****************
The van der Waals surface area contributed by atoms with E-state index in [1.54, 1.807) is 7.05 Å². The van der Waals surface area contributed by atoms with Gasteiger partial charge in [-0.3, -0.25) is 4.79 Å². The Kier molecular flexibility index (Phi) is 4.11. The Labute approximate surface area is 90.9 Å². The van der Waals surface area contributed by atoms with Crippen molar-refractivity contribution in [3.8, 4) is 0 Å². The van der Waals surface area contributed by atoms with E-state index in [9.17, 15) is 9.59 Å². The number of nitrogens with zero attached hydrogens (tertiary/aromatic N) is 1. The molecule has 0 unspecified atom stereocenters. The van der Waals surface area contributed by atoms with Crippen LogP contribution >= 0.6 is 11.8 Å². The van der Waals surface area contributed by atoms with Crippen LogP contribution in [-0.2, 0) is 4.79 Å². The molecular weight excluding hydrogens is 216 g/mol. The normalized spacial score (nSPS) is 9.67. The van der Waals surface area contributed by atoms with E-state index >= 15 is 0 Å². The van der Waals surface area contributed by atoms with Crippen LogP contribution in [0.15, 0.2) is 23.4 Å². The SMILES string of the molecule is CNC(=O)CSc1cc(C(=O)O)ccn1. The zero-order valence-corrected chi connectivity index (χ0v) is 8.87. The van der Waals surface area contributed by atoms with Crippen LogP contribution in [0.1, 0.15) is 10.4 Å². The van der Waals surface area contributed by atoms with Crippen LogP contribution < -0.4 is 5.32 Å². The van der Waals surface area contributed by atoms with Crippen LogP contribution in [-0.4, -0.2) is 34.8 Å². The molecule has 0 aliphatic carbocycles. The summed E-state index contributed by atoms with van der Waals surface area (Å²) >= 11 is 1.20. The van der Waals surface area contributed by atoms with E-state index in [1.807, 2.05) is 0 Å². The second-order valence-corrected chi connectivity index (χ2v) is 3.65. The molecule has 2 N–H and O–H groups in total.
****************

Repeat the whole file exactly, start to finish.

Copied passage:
The van der Waals surface area contributed by atoms with E-state index in [1.54, 1.807) is 7.05 Å². The van der Waals surface area contributed by atoms with Gasteiger partial charge in [-0.3, -0.25) is 4.79 Å². The Kier molecular flexibility index (Phi) is 4.11. The Labute approximate surface area is 90.9 Å². The van der Waals surface area contributed by atoms with Crippen molar-refractivity contribution in [3.8, 4) is 0 Å². The van der Waals surface area contributed by atoms with E-state index in [9.17, 15) is 9.59 Å². The number of nitrogens with zero attached hydrogens (tertiary/aromatic N) is 1. The molecule has 0 unspecified atom stereocenters. The van der Waals surface area contributed by atoms with Crippen LogP contribution >= 0.6 is 11.8 Å². The van der Waals surface area contributed by atoms with Crippen LogP contribution in [-0.2, 0) is 4.79 Å². The molecular weight excluding hydrogens is 216 g/mol. The normalized spacial score (nSPS) is 9.67. The van der Waals surface area contributed by atoms with E-state index >= 15 is 0 Å². The van der Waals surface area contributed by atoms with Crippen LogP contribution in [0.15, 0.2) is 23.4 Å². The SMILES string of the molecule is CNC(=O)CSc1cc(C(=O)O)ccn1. The zero-order valence-corrected chi connectivity index (χ0v) is 8.87. The van der Waals surface area contributed by atoms with Crippen LogP contribution in [0.1, 0.15) is 10.4 Å². The van der Waals surface area contributed by atoms with Crippen LogP contribution < -0.4 is 5.32 Å². The van der Waals surface area contributed by atoms with Crippen LogP contribution in [-0.4, -0.2) is 34.8 Å². The molecule has 0 aliphatic carbocycles. The summed E-state index contributed by atoms with van der Waals surface area (Å²) >= 11 is 1.20. The van der Waals surface area contributed by atoms with E-state index in [1.807, 2.05) is 0 Å². The second-order valence-corrected chi connectivity index (χ2v) is 3.65. The molecule has 2 N–H and O–H groups in total.